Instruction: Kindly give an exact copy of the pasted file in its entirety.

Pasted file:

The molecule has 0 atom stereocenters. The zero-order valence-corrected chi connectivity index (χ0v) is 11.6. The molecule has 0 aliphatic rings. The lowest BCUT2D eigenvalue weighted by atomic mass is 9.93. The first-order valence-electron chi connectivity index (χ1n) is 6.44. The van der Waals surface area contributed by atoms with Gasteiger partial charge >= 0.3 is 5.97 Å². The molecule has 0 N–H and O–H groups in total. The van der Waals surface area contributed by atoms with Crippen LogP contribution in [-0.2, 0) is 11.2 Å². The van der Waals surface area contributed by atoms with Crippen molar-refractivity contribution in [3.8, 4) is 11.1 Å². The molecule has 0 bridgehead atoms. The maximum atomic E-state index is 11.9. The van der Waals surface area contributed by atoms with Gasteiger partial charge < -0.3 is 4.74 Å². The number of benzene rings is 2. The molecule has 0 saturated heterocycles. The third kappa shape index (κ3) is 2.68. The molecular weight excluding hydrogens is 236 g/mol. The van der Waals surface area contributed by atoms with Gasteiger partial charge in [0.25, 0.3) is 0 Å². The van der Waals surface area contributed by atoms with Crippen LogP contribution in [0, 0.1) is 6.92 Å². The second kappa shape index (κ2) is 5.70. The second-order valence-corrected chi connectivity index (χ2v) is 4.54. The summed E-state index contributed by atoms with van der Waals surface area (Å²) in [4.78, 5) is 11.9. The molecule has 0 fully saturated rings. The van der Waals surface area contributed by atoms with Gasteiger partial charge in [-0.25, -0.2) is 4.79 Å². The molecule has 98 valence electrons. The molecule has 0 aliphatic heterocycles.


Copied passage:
The molecule has 0 atom stereocenters. The zero-order valence-corrected chi connectivity index (χ0v) is 11.6. The molecule has 0 aliphatic rings. The lowest BCUT2D eigenvalue weighted by atomic mass is 9.93. The first-order valence-electron chi connectivity index (χ1n) is 6.44. The van der Waals surface area contributed by atoms with Gasteiger partial charge >= 0.3 is 5.97 Å². The molecule has 0 N–H and O–H groups in total. The van der Waals surface area contributed by atoms with Crippen LogP contribution in [-0.2, 0) is 11.2 Å². The van der Waals surface area contributed by atoms with Crippen molar-refractivity contribution in [3.8, 4) is 11.1 Å². The molecule has 0 bridgehead atoms. The maximum atomic E-state index is 11.9. The van der Waals surface area contributed by atoms with Gasteiger partial charge < -0.3 is 4.74 Å². The number of benzene rings is 2. The molecule has 0 saturated heterocycles. The third kappa shape index (κ3) is 2.68. The molecular weight excluding hydrogens is 236 g/mol. The van der Waals surface area contributed by atoms with Gasteiger partial charge in [0.25, 0.3) is 0 Å². The van der Waals surface area contributed by atoms with Crippen LogP contribution in [0, 0.1) is 6.92 Å². The second kappa shape index (κ2) is 5.70. The second-order valence-corrected chi connectivity index (χ2v) is 4.54. The summed E-state index contributed by atoms with van der Waals surface area (Å²) in [4.78, 5) is 11.9. The molecule has 0 fully saturated rings. The van der Waals surface area contributed by atoms with Gasteiger partial charge in [-0.25, -0.2) is 4.79 Å². The molecule has 98 valence electrons. The molecule has 0 aliphatic heterocycles.